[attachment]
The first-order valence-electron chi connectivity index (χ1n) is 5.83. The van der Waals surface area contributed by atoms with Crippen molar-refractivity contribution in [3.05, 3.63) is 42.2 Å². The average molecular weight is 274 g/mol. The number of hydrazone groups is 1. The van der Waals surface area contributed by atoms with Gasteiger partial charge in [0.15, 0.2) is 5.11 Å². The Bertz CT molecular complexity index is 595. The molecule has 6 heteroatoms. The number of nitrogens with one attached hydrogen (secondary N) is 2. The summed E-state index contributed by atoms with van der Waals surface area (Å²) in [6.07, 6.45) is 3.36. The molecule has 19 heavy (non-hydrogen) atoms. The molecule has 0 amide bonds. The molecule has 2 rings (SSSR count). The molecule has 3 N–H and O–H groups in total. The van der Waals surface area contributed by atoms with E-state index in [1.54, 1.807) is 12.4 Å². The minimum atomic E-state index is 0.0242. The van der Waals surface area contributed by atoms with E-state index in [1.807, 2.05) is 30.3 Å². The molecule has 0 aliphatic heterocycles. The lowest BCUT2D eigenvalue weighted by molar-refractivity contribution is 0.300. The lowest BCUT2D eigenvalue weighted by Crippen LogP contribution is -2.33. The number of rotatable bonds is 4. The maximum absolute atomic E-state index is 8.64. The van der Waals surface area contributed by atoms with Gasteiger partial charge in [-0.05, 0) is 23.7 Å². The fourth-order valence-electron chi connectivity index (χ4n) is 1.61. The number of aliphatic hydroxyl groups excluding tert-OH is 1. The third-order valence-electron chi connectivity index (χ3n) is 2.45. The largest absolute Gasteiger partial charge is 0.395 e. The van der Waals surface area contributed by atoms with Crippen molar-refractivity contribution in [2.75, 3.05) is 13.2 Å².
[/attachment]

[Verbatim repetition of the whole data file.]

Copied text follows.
The first-order valence-electron chi connectivity index (χ1n) is 5.83. The van der Waals surface area contributed by atoms with Crippen molar-refractivity contribution in [3.05, 3.63) is 42.2 Å². The average molecular weight is 274 g/mol. The number of hydrazone groups is 1. The van der Waals surface area contributed by atoms with Gasteiger partial charge in [0.15, 0.2) is 5.11 Å². The Bertz CT molecular complexity index is 595. The molecule has 6 heteroatoms. The number of nitrogens with one attached hydrogen (secondary N) is 2. The summed E-state index contributed by atoms with van der Waals surface area (Å²) in [6.07, 6.45) is 3.36. The molecule has 19 heavy (non-hydrogen) atoms. The molecule has 0 amide bonds. The molecule has 2 rings (SSSR count). The molecule has 3 N–H and O–H groups in total. The van der Waals surface area contributed by atoms with E-state index in [1.54, 1.807) is 12.4 Å². The minimum atomic E-state index is 0.0242. The van der Waals surface area contributed by atoms with E-state index in [1.807, 2.05) is 30.3 Å². The molecule has 0 aliphatic heterocycles. The lowest BCUT2D eigenvalue weighted by molar-refractivity contribution is 0.300. The lowest BCUT2D eigenvalue weighted by Crippen LogP contribution is -2.33. The number of rotatable bonds is 4. The maximum absolute atomic E-state index is 8.64. The van der Waals surface area contributed by atoms with Gasteiger partial charge in [-0.05, 0) is 23.7 Å². The fourth-order valence-electron chi connectivity index (χ4n) is 1.61. The number of aliphatic hydroxyl groups excluding tert-OH is 1. The third-order valence-electron chi connectivity index (χ3n) is 2.45. The largest absolute Gasteiger partial charge is 0.395 e. The van der Waals surface area contributed by atoms with Crippen molar-refractivity contribution in [2.75, 3.05) is 13.2 Å².